In a perfect world, you should create a Medicaid planning component within your estate plan before you reach middle age. Not doing so can put your assets at risk during your retirement years if you reach a point at which qualifying for Medicaid becomes crucial. While it is certainly best to plan for the need to qualify for Medicaid, you may still have options. The Londonderry Medicaid planning attorneys at DeBruyckere Law Offices explain what you need to know about last-minute Medicaid planning.
Are You Facing the Need to Qualify for Medicaid?
At retirement age (age 65) we all stand close to a 70 percent chance of needing some type of long-term care (LTC) services before the end of our lifetime. As you have undoubtedly discovered, the cost of that care is not cheap. Nationwide, the average cost of a year in LTC for 2021 was over $100,000. If you are a New Hampshire resident, however, you can expect to pay considerably more than the national average. For that same year, the average yearly cost for a private room in LTC was over $140,000 in New Hampshire.
The real problem, however, comes when you realize that you may be forced to cover those expenses out of pocket. Like many seniors, you may rely on Medicare to pay for most of your healthcare expenses; however, you won’t be able to turn to Medicare for LTC expenses because Medicare won’t cover them. Neither will most private health insurance policies unless you purchased a separate long-term care policy. Not surprisingly, over half of all seniors currently in a LTC facility rely on Medicaid for help paying their bill. For Medicaid to help though, you must first qualify for benefits, and if you did not plan for that possibility you may run into problems.
To qualify for Medicaid benefits, you will need to meet Medicaid’s eligibility requirements for seniors, meaning you must meet the income and asset tests. The income limit is tied to the Federal Poverty Level and will change depending on which Medicaid category you apply under, your geographic location, and household size. The income limit is not where most seniors encounter a problem though. It is the extremely low asset limit that typically poses a problem for seniors. In most states, an individual applicant cannot own “countable resources” valued at over $2,000; however, in New Hampshire the limit is $2,500 – still extremely low.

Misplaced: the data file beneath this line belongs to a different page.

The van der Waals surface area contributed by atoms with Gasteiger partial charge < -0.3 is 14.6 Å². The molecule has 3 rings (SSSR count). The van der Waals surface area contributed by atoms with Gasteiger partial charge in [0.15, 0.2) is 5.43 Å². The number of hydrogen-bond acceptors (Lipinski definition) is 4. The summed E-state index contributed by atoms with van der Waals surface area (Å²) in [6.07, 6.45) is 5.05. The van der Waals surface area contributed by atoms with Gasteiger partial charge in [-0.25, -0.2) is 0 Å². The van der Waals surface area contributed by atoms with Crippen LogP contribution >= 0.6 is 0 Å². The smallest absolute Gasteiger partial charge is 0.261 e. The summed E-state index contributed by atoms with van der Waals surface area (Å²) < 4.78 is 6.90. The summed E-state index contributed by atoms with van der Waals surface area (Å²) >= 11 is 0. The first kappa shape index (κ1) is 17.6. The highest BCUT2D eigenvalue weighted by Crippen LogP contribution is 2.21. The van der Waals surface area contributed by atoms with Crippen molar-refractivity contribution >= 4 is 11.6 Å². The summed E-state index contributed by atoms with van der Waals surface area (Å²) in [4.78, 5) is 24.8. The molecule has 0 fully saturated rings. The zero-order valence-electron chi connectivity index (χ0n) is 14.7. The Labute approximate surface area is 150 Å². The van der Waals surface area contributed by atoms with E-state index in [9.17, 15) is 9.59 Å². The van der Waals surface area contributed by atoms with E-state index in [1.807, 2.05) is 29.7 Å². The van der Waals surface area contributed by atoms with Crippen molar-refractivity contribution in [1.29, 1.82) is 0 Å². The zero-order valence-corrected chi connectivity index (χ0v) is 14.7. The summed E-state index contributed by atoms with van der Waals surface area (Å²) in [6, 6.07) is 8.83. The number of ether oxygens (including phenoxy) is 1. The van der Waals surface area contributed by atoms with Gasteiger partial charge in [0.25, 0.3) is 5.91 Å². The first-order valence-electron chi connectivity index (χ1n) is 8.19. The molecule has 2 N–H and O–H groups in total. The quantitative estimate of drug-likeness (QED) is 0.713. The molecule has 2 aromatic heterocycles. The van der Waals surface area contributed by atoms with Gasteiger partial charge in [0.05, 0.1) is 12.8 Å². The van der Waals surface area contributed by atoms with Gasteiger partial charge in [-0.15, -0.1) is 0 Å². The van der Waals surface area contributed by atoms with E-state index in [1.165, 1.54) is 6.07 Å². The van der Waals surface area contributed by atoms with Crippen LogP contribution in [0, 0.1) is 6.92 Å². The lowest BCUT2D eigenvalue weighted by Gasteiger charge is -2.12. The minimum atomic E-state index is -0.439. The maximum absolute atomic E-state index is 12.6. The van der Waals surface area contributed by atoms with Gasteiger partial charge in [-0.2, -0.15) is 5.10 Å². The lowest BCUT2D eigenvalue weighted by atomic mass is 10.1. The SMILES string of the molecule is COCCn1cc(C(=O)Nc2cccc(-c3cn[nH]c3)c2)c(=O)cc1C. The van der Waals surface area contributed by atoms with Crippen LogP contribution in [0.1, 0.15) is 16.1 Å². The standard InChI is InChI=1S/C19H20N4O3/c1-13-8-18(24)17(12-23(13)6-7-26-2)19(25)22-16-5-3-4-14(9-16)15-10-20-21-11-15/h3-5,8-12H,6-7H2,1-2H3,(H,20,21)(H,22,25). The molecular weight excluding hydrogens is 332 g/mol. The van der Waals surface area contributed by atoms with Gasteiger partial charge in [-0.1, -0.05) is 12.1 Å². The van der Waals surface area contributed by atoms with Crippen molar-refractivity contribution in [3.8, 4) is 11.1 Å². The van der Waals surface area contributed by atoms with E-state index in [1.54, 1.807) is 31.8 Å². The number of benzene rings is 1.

Medicaid does exempt certain assets, such as your primary residence and a vehicle; however, many seniors have accumulated a retirement nest egg full of non-exempt assets that easily exceed the countable resources limit. If your assets exceed the limit, your application will be denied and you will have to “spend-down” your assets before applying again, meaning you will be expected to use those assets to cover your LTC expenses until the assets are gone. Furthermore, Medicaid’s five-year “look-back” rule prohibits you from transferring your non-exempt assets at the last minute in anticipation of the need to qualify for Medicaid.
Last-Minute Medicaid Planning
While you may not be able to protect all your non-exempt assets through the use of last-minute Medicaid planning strategies, you may be able to protect some. The key is to consult with an experienced Medicaid planning attorney as soon as you realize you need to qualify for Medicaid. The tools and strategies implemented in your situation will depend on your unique circumstances; however, one goal will be to legally convert as many non-exempt assets as possible into exempt assets. For instance, because you’re the equity in your home is an exempt asset (up to a limit), you might be able to take your savings and pay off your mortgage, thereby converting the non-exempt savings funds into exempt equity.
Contact Londonderry Medicaid Planning Attorneys
For more information, please download our FREE estate planning worksheet. If you have additional questions or concerns about last-minute Medicaid planning, contact the Londonderry Medicaid planning attorneys at DeBruyckere Law Offices by calling (603) 894-4141 or (978) 969-0331 to schedule an appointment.